Five-member Singapore Court of Appeal considered the law on absolute privilege, qualified privilege, in the context of defamation made in the form of complaints to law enforcement or prosecuting authorities e.g. police and regulatory bodies. The Court of Appeal laid down the law that gratuitous complaints to law enforcement or prosecuting authorities, should only be protected by qualified privilege, which can be defeated by malice, and not absolute privilege: see -.
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What’s defamation, libel and slander? Defamation is the injury of another person’s reputation by exposing him to hatred, contempt or ridicule, or which tends to lower him in the esteem of right-thinking members of society. Libel and slander are forms of defamation. Libel is defamation in writing or image. Slander is spoken defamation. The key difference between the two is that special damages must be proven with regard to slander but not libel.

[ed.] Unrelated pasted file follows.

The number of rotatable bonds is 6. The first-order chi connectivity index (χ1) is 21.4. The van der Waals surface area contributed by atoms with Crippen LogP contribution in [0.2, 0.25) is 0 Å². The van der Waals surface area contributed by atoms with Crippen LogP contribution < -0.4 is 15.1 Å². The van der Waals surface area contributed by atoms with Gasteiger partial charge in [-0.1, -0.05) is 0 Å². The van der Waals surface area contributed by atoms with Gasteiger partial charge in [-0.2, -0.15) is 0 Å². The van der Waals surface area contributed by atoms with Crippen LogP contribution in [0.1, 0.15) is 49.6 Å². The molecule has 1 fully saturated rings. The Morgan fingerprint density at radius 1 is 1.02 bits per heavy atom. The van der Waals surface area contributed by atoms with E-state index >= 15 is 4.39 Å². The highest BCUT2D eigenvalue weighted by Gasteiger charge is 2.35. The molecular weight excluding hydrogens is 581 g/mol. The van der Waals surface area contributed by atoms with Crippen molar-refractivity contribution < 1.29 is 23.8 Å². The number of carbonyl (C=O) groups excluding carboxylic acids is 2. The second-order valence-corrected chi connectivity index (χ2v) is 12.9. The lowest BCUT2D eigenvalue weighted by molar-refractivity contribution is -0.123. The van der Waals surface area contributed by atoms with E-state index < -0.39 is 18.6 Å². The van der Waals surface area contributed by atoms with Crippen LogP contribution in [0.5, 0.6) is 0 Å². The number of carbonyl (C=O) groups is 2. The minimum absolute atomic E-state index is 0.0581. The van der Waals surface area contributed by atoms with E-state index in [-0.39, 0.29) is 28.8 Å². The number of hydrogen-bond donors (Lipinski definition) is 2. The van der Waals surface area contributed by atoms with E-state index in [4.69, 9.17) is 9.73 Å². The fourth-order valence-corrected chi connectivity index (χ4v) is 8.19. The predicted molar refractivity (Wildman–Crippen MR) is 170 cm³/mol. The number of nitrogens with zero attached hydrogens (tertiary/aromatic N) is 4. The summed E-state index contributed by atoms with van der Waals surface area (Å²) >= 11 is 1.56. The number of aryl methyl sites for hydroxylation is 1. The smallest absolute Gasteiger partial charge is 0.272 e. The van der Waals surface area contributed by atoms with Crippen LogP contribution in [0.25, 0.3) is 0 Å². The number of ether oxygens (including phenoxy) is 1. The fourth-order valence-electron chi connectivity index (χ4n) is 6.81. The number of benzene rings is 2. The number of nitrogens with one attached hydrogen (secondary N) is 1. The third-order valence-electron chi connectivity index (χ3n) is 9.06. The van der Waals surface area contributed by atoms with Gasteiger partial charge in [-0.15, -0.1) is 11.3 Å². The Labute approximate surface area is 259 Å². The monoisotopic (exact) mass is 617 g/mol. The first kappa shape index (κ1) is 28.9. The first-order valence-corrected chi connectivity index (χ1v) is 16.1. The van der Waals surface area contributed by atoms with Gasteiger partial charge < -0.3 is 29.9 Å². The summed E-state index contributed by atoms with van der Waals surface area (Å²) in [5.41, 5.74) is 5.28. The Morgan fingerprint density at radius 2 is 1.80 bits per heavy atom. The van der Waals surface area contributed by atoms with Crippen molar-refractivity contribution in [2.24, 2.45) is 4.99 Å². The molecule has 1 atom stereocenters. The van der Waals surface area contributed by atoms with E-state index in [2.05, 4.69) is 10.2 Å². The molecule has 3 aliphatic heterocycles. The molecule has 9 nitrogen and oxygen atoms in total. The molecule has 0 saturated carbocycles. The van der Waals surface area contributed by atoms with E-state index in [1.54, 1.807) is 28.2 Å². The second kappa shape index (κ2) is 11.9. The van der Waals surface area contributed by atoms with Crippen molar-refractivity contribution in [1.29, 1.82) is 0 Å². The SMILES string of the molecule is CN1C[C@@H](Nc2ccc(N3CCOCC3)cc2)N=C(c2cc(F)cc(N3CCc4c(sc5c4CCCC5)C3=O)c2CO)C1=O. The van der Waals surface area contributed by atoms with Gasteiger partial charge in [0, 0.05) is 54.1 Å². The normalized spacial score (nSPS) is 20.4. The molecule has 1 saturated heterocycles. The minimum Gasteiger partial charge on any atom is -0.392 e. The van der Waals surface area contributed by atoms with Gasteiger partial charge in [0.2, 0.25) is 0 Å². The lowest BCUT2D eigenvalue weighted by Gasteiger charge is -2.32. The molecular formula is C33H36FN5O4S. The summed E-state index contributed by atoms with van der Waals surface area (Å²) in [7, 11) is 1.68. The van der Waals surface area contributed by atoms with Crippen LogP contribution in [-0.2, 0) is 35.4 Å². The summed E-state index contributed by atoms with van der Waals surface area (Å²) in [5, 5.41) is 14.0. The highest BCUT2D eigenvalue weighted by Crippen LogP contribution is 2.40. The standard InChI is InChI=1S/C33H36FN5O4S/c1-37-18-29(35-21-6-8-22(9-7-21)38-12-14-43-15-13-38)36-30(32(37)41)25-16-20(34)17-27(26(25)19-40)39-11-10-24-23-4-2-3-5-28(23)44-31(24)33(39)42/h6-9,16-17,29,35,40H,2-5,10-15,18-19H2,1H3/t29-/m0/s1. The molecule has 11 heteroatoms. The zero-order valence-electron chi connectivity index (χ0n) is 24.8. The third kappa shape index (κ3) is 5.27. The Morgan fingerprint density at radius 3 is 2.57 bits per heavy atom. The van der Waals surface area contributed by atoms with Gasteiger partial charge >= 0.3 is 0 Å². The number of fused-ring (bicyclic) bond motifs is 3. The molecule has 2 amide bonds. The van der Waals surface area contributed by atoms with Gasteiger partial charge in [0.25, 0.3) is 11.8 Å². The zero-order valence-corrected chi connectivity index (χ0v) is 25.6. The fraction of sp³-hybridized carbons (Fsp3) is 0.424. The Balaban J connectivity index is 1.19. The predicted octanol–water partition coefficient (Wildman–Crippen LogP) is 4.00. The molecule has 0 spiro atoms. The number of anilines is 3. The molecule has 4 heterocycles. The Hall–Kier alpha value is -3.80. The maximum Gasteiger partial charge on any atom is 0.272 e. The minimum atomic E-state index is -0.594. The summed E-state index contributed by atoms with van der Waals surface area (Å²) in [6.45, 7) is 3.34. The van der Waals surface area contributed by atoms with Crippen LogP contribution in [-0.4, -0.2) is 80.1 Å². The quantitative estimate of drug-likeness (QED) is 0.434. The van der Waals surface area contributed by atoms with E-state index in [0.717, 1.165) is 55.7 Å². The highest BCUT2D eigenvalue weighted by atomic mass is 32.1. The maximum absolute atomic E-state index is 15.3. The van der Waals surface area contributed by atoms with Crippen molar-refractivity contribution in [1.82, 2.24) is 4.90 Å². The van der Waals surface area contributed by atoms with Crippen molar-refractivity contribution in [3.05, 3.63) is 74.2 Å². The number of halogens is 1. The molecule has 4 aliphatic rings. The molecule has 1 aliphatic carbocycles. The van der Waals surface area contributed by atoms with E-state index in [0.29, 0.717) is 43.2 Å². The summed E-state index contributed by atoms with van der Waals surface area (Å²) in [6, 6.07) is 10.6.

A person who has been defamed may bring an action or claim in the tort of defamation against the person defaming him. Related to this is the tort of malicious falsehood.
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